SCOTUS Declines To Take Case Against OSHA

SCOTUS Declines To Take Case Against OSHA

( – Congress established the Occupational Safety and Health Administration (OSHA) in 1970 to ensure healthy and safe working conditions in various jobs nationwide. The Occupational Safety and Health Act authorizes the agency to set and enforce workplace standards and issue fines if a company violates them. One company penalized by OSHA decided to sue the administration and appealed the matter to the Supreme Court, which refused to hear the legal challenge regarding the regulatory body.

In 2019, OSHA found Allstates Refractory Contractors, a Cincinnati-based Ohio company, had violated workplace safety standards and fined the company nearly $6,000. OSHA cited the business for violating its standards for powered and hand tools and falling-object protection after a catwalk brace fell, injuring a construction worker. The company agreed to pay the penalty but then decided to sue the regulatory body.

In its lawsuit, Allstates claimed that OSHA’s authority, bestowed upon it by Congress, to set “reasonably necessary or appropriate” workplace-safety standards violated Article I of the Constitution. A lower court ruled against the company. Allstates decided to appeal and filed a writ of certiorari asking the Supreme Court to review the lower court’s decision. On Tuesday, July 2, the SCOTUS denied the request.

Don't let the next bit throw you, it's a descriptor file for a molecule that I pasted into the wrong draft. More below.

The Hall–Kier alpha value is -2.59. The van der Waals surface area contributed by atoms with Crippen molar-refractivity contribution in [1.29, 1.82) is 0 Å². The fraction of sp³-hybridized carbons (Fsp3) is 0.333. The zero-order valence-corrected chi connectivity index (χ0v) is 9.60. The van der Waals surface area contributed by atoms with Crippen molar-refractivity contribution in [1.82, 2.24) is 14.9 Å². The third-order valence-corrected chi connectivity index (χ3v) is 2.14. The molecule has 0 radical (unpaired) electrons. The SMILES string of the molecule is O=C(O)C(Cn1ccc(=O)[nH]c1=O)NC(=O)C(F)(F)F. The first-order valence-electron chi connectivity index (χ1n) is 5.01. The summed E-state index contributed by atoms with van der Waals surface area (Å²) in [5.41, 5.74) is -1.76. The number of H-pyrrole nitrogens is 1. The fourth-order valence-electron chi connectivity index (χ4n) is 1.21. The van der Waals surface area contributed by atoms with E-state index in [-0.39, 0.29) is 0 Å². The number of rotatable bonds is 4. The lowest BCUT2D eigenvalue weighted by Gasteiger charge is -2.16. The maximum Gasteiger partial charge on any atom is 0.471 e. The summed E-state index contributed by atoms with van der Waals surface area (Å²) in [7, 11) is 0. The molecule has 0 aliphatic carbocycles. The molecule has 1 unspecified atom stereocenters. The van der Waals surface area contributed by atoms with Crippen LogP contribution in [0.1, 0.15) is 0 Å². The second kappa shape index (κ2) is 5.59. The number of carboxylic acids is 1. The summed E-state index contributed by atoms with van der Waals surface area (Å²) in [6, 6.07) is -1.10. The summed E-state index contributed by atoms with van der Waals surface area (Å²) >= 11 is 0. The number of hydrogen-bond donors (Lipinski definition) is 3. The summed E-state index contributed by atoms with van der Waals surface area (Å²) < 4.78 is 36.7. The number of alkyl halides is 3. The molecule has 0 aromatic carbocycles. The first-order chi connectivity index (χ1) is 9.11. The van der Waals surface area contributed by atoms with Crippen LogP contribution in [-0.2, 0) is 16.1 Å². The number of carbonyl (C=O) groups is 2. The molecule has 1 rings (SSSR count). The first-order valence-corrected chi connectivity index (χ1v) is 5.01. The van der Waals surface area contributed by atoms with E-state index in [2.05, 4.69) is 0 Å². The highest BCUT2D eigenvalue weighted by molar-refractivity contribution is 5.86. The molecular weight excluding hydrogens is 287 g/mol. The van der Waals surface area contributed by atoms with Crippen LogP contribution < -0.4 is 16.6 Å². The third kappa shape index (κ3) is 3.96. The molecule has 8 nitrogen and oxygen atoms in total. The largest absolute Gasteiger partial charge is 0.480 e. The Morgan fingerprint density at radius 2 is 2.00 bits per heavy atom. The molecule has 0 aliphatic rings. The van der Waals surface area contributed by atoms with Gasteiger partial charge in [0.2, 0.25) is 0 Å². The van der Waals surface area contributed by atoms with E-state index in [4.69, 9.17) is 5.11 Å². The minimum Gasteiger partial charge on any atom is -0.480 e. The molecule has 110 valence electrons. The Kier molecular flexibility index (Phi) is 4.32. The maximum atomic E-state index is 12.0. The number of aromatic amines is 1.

At least four justices would have had to agree to hear the case for it to have gone on the docket. Conservative Justices Neil Gorsuch and Clarence Thomas wanted to hear the case’s arguments regarding the Constitutional challenge, but it fell short of the required votes. Justice Thomas wrote the dissenting opinion. He said questioning whether the agency’s “broad authority is consistent with our constitutional structure is undeniably important.” He felt the case represented an “excellent vehicle” to test OSHA authority’s constitutionality.

OSHA has previously faced legal challenges to its powers. In 1978 and 2011, courts upheld the agency’s authority to set and enforce safety standards.

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